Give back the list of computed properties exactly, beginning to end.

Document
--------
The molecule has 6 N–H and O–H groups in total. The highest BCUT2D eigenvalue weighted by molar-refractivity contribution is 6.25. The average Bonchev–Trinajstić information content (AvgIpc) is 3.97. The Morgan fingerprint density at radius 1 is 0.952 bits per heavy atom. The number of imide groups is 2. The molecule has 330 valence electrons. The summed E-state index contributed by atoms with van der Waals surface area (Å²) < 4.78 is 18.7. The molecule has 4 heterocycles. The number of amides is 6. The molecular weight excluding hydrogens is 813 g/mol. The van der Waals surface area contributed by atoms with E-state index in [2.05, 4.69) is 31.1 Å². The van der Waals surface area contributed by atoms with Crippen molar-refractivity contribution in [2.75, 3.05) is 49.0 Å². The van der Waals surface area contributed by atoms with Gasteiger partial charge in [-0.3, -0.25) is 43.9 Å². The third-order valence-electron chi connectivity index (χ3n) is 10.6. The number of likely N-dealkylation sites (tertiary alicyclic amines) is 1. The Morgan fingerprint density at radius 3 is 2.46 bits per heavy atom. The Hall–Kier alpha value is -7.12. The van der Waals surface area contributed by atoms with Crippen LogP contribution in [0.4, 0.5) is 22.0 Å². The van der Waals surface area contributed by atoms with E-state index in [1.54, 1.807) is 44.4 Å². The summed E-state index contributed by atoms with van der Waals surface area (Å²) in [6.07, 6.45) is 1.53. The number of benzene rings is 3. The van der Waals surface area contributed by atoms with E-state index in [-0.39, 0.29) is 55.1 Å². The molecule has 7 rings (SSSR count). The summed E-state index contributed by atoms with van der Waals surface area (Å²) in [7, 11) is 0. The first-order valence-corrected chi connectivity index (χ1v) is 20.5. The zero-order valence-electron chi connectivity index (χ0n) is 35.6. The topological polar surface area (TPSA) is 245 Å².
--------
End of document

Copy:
The molecule has 6 N–H and O–H groups in total. The highest BCUT2D eigenvalue weighted by molar-refractivity contribution is 6.25. The average Bonchev–Trinajstić information content (AvgIpc) is 3.97. The Morgan fingerprint density at radius 1 is 0.952 bits per heavy atom. The number of imide groups is 2. The molecule has 330 valence electrons. The summed E-state index contributed by atoms with van der Waals surface area (Å²) < 4.78 is 18.7. The molecule has 4 heterocycles. The number of amides is 6. The molecular weight excluding hydrogens is 813 g/mol. The van der Waals surface area contributed by atoms with E-state index in [2.05, 4.69) is 31.1 Å². The van der Waals surface area contributed by atoms with Crippen molar-refractivity contribution in [2.75, 3.05) is 49.0 Å². The van der Waals surface area contributed by atoms with Gasteiger partial charge in [-0.3, -0.25) is 43.9 Å². The third-order valence-electron chi connectivity index (χ3n) is 10.6. The number of likely N-dealkylation sites (tertiary alicyclic amines) is 1. The Morgan fingerprint density at radius 3 is 2.46 bits per heavy atom. The Hall–Kier alpha value is -7.12. The van der Waals surface area contributed by atoms with Crippen LogP contribution in [0.4, 0.5) is 22.0 Å². The van der Waals surface area contributed by atoms with E-state index in [1.54, 1.807) is 44.4 Å². The summed E-state index contributed by atoms with van der Waals surface area (Å²) in [6.07, 6.45) is 1.53. The number of benzene rings is 3. The van der Waals surface area contributed by atoms with E-state index in [-0.39, 0.29) is 55.1 Å². The molecule has 7 rings (SSSR count). The summed E-state index contributed by atoms with van der Waals surface area (Å²) in [7, 11) is 0. The first-order valence-corrected chi connectivity index (χ1v) is 20.5. The zero-order valence-electron chi connectivity index (χ0n) is 35.6. The topological polar surface area (TPSA) is 245 Å².